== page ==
Buffalo startup competition offers $5 million and immigration help
In hopes of fixing up its battered economy, Buffalo is hosting what it calls “the world’s largest business idea competition.” And they’re serious about that world-wide angle: The upstate New York city is so eager to generate startups that they are willing to help non-American contestants stay and work in the U.S., as long as they stick around Buffalo.
“We have engaged a local immigration attorney and asked him to reach out to all the finalists to begin preparing dossier on their immigration status,” said Andrew Pulkrabek, an executive director of the contest, called 43North. “We have already begun the process of getting them here for the event, but then also they will be able to come here and work over the period of 2015.”
Ever since Governor Andrew M. Cuomo turned his focus on solving economic woes of Western New York, Buffalo has been trying hard to reinvent itself. In November 2011, Cuomo rolled out Buffalo Billion, a $1 billion state assistance program, to attract private sector investments in downtown Buffalo.
43North is a small extension of that. With prize money worth $5 million, the city has nominated 11 finalists—eight Americans and three foreigners. Later today, the winner will be announced and awarded $1 million. There are six $500,000 and four $250,000 cash prizes for runner-ups.
The three non-American finalists are from countries that have E1 treaties with the U.S, so the organizers are optimistic that their immigration attorney will have a straightforward way to help the finalists obtain the nonimmigrant U.S. work visa.
The business ideas range from creating drug-free ulcerative therapies to producing cancer-free blood stem cells. The city will have 5% equity in these upcoming companies and their owners are obliged to stay in Buffalo for minimum 12 months. “Then they can go wherever they want to,” said Pulkrabek.
“Relative to the size of the city and relative to the amount of money our economy invests in research and development,” said Howard Zemsky, the co-chair of Western New York Regional Economic Council and one of the leading developers of the city. “We weren’t generating as many startups as you might have expected. We are looking at some strategy that will boost entrepreneurship.”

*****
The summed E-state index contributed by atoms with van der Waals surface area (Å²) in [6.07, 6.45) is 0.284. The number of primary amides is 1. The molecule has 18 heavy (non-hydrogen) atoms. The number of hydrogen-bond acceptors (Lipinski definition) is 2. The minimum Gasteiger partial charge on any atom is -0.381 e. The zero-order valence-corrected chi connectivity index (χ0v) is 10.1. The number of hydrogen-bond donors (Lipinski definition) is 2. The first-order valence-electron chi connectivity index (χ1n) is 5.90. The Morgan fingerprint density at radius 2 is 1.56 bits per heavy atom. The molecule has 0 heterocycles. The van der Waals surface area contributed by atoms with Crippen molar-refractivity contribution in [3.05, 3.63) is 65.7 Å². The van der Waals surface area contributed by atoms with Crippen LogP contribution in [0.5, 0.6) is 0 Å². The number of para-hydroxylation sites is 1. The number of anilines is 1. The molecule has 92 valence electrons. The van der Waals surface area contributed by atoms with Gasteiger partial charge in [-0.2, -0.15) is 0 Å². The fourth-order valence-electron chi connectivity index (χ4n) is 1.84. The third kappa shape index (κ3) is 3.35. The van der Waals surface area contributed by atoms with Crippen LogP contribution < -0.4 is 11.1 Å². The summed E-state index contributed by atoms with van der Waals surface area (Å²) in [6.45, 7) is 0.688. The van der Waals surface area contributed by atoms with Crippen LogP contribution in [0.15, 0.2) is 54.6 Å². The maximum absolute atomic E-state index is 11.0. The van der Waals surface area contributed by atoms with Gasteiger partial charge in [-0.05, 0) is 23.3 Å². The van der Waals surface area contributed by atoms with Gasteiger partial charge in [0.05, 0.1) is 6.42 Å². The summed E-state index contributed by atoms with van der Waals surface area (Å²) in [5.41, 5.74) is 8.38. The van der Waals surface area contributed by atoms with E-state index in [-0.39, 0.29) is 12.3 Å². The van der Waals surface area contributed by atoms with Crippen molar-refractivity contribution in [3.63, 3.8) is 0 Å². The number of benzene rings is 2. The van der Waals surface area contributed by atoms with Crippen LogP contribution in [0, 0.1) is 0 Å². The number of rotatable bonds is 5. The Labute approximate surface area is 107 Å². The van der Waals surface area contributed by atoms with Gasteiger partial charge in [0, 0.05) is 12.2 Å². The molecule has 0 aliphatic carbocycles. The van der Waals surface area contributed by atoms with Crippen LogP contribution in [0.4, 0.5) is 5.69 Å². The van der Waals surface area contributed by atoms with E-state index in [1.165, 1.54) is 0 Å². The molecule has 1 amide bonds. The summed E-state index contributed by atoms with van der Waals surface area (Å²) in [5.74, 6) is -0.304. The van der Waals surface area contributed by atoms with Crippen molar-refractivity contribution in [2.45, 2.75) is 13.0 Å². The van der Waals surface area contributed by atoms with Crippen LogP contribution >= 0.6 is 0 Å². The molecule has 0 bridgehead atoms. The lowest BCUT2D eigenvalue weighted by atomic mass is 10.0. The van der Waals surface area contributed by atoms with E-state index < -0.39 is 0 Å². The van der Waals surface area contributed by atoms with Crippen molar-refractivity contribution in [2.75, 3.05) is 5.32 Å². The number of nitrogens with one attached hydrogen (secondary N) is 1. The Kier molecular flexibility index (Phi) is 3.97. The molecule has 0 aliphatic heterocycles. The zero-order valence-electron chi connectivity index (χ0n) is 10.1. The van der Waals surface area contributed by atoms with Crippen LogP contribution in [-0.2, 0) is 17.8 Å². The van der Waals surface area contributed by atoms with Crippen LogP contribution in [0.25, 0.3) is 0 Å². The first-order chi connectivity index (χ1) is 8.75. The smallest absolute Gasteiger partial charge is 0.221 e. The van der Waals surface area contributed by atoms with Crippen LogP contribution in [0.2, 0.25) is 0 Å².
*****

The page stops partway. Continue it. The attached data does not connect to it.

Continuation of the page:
Zemsky, who is considered Cuomo’s point man in Buffalo, considers 43North as an effective tool to rope in various startups and create entrepreneurial atmosphere to address the city’s poor economic circumstances.
“We had some issues around image and we had some issues around entrepreneurship. This would help stock the pond with interesting business ideas from around the world,” Zemsky said.
Buffalo is America’s third poorest city according to 2014 US Census Bureau study. It has a poverty rate of 30.1 percent—which is more than twice the national average—and about 35,000 people are still unemployed.
Buffalo is making serious attempts to replace its defunct industrial infrastructure with a new economic engine. The city is looking for smart growth driven by tech startups, biomedical research and solar energy. Solar energy pioneer SolarCity is building what is considered to be one of the world’s biggest solar energy plants on the city’s riverbank. The SolarCity project received $225 million from Buffalo Billion.
In 2010 elections, as Cuomo faced a defeat in nine constituencies of Western New York, he was quick to introspect the loss. Instead of celebrating his victory in New York City, which is a traditional norm, he went to Buffalo to cultivate voters.
A few months later, Cuomo announced Buffalo Billion. He established Western New York Regional Economic Council—the body of experts responsible for redeveloping Buffalo and the surrounding five counties—and shunned Albany’s “one-size-fits-all model.”
Since then Cuomo’s political rhetoric for Western New York revolves around Buffalo.
Pulkrabek is inspired by Cuomo’s ideas. Before moving from Minneapolis to Buffalo last year, he was a venture capitalist. What prompted him to make that move was Cuomo led “strategy toward prosperity.”
“We are flight away from New York City. We are hour’s drive away from Toronto and there is a tremendous amount of resources that exist here,” he said.
As he took the job of leading 43North in November 2013, he sat with the members of Western New York Regional Economic Council and brainstormed how to market the city’s resources. They decided to hold a business idea competition with global appeal.
Pulkrabek went to Israel and India to find innovators who are in need of seed money. He also sent teams to Canada, England and Australia, and used social media to spread the word.
“We were very aggressive about communicating to entrepreneurs,” Pulkrabek said.
43North received 6,900 applications from 96 countries and all 50 states for the contest. Pulkrabek said that the reach of the competition and the size of the prize money made it “the world’s largest business idea competition.”
Largest or not, 43North is connecting a community in need with people they can help. They need Buffalo as much as Buffalo needs them.